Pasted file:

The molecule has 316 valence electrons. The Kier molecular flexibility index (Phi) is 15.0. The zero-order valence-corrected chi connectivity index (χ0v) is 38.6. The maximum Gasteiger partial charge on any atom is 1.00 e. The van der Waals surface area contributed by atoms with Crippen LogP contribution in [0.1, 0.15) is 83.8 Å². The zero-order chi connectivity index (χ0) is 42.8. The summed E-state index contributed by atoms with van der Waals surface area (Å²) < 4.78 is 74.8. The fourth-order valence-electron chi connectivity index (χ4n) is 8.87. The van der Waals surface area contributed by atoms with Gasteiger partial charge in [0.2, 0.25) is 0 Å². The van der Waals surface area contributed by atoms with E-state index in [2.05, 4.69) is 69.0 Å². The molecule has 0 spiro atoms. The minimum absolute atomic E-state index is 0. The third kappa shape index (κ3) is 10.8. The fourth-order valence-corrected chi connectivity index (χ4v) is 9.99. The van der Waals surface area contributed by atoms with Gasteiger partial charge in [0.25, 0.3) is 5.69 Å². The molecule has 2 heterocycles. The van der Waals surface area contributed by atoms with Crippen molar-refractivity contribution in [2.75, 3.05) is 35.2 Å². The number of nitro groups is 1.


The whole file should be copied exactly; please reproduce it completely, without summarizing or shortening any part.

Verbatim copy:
The molecule has 316 valence electrons. The Kier molecular flexibility index (Phi) is 15.0. The zero-order valence-corrected chi connectivity index (χ0v) is 38.6. The maximum Gasteiger partial charge on any atom is 1.00 e. The van der Waals surface area contributed by atoms with Crippen LogP contribution in [0.1, 0.15) is 83.8 Å². The zero-order chi connectivity index (χ0) is 42.8. The summed E-state index contributed by atoms with van der Waals surface area (Å²) < 4.78 is 74.8. The fourth-order valence-electron chi connectivity index (χ4n) is 8.87. The van der Waals surface area contributed by atoms with Gasteiger partial charge in [0.2, 0.25) is 0 Å². The van der Waals surface area contributed by atoms with E-state index in [2.05, 4.69) is 69.0 Å². The molecule has 0 spiro atoms. The minimum absolute atomic E-state index is 0. The third kappa shape index (κ3) is 10.8. The fourth-order valence-corrected chi connectivity index (χ4v) is 9.99. The van der Waals surface area contributed by atoms with Gasteiger partial charge in [0.25, 0.3) is 5.69 Å². The molecule has 2 heterocycles. The van der Waals surface area contributed by atoms with Crippen molar-refractivity contribution in [2.75, 3.05) is 35.2 Å². The number of nitro groups is 1.